In order to convince you their advice is sound they have to use deception. They have to a) lie – what the law terms false misrepresentation and/or b) non-disclosure – i.e. omit material facts from their advice which would immediately alert a person to the scam. This is their mistake.
The Financial adviser
This person is key to the scam but moreover, their regulatory status determines whether YOU can get access to the Financial Services Compensation Scheme (“FSCS”).
If you take advice from a person not authorised by the FCA to give that advice you do not get access to the FSCS nor Ombudsman Services.
In my case the advisory firm was regulated in another EU member state and under EU rules was permitted to offer services in other member states and so had a corresponding FCA register entry. However the services they were permitted to give was restricted to Insurance Mediation. [Not disclosed]
The FCA later confirmed to me they were not authorised to give investment advice or transfer my pension.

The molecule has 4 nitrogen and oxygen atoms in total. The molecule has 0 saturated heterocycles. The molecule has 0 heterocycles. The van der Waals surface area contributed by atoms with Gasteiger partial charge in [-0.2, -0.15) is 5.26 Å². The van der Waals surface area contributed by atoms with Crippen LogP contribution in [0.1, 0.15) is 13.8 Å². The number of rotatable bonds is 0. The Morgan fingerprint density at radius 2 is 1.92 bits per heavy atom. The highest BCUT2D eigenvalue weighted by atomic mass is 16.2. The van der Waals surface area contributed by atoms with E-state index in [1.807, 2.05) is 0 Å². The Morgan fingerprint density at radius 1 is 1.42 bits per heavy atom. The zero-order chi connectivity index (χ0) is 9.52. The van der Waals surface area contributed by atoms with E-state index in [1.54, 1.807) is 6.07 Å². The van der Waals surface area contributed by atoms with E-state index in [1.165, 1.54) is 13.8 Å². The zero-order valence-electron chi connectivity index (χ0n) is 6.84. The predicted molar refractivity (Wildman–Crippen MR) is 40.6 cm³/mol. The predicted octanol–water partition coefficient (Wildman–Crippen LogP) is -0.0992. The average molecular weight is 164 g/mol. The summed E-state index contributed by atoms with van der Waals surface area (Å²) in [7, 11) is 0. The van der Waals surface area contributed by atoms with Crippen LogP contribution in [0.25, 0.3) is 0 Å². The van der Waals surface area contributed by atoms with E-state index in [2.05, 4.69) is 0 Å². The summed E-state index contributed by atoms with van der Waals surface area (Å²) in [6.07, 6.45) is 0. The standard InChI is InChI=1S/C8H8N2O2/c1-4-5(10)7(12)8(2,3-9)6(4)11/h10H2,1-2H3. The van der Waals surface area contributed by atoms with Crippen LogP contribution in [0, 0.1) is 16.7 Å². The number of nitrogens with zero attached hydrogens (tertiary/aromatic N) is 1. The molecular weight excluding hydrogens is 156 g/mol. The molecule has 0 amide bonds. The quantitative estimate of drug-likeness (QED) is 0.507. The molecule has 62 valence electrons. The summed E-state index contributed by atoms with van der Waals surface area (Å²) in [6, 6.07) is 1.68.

Advisers also make claims to there being tax advantages from being transferred to a QROP. This turned out to be false if you weren't actually leaving the UK – which I wasn't and they knew it! [false misrepresentation]
In my case the adviser also made the claim all the firm’s advisers are qualified to full UK standards and he himself had ifs level 4 diploma for Financial Advisers and a Professional Certificate in Banking.
The Life Assurance Bond
In an attempt to circumvent the regulations, advisory firms have an agreement with an offshore Life Assurance company – in my case, it turned out this was in the Cayman Islands. [so they can do as they please once your money is out of FCA regulation]
This was the vehicle they believed ensured they acted within their regulation as an Insurance Mediator. The FCA later however advised me that the products being advised were investment products and it’s the Investment Rules that apply. So, they are in fact carrying on a regulated activity – giving investment advice – while not being authorised by the FCA and it seems the FCA do nothing about it when you make a complaint – go figure!
The Life Assurance bond comes with extortionate charges (mine was 0.49% of Account Value or initial premium whichever is greater plus £450 annual charge plus a c.4% surrender charge on the Account Value or initial premium whichever is greater, albeit on a sliding scale over 8 years!) [not disclosed]